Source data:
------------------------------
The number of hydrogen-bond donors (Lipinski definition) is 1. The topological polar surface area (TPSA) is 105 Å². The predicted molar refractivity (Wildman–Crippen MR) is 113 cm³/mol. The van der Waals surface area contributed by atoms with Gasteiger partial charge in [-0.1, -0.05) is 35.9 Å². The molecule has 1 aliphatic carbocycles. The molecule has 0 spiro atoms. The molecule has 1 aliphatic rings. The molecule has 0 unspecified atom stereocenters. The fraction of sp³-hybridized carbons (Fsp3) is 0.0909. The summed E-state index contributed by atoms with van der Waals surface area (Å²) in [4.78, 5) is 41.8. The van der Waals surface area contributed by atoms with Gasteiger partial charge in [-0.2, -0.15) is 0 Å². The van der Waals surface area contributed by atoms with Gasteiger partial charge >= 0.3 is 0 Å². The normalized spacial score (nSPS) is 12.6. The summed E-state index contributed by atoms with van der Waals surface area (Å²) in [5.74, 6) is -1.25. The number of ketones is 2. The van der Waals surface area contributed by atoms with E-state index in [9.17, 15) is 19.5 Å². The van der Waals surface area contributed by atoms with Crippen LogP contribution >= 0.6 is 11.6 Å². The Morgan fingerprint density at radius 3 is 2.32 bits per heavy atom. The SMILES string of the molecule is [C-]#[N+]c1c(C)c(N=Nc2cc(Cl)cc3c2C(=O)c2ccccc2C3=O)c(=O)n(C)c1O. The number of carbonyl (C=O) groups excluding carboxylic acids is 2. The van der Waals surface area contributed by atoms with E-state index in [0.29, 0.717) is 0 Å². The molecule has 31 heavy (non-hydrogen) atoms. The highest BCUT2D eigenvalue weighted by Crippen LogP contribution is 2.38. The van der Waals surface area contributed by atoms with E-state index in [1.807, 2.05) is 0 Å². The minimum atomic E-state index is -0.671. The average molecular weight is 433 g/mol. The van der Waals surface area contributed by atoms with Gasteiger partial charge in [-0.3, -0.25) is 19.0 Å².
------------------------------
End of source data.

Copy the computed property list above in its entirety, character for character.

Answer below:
The number of hydrogen-bond donors (Lipinski definition) is 1. The topological polar surface area (TPSA) is 105 Å². The predicted molar refractivity (Wildman–Crippen MR) is 113 cm³/mol. The van der Waals surface area contributed by atoms with Gasteiger partial charge in [-0.1, -0.05) is 35.9 Å². The molecule has 1 aliphatic carbocycles. The molecule has 0 spiro atoms. The molecule has 1 aliphatic rings. The molecule has 0 unspecified atom stereocenters. The fraction of sp³-hybridized carbons (Fsp3) is 0.0909. The summed E-state index contributed by atoms with van der Waals surface area (Å²) in [4.78, 5) is 41.8. The van der Waals surface area contributed by atoms with Gasteiger partial charge in [-0.2, -0.15) is 0 Å². The van der Waals surface area contributed by atoms with Gasteiger partial charge >= 0.3 is 0 Å². The normalized spacial score (nSPS) is 12.6. The summed E-state index contributed by atoms with van der Waals surface area (Å²) in [5.74, 6) is -1.25. The number of ketones is 2. The van der Waals surface area contributed by atoms with E-state index in [9.17, 15) is 19.5 Å². The van der Waals surface area contributed by atoms with Crippen LogP contribution >= 0.6 is 11.6 Å². The Morgan fingerprint density at radius 3 is 2.32 bits per heavy atom. The SMILES string of the molecule is [C-]#[N+]c1c(C)c(N=Nc2cc(Cl)cc3c2C(=O)c2ccccc2C3=O)c(=O)n(C)c1O. The number of carbonyl (C=O) groups excluding carboxylic acids is 2. The van der Waals surface area contributed by atoms with E-state index in [0.29, 0.717) is 0 Å². The molecule has 31 heavy (non-hydrogen) atoms. The highest BCUT2D eigenvalue weighted by Crippen LogP contribution is 2.38. The van der Waals surface area contributed by atoms with E-state index in [1.807, 2.05) is 0 Å². The minimum atomic E-state index is -0.671. The average molecular weight is 433 g/mol. The van der Waals surface area contributed by atoms with Gasteiger partial charge in [-0.3, -0.25) is 19.0 Å².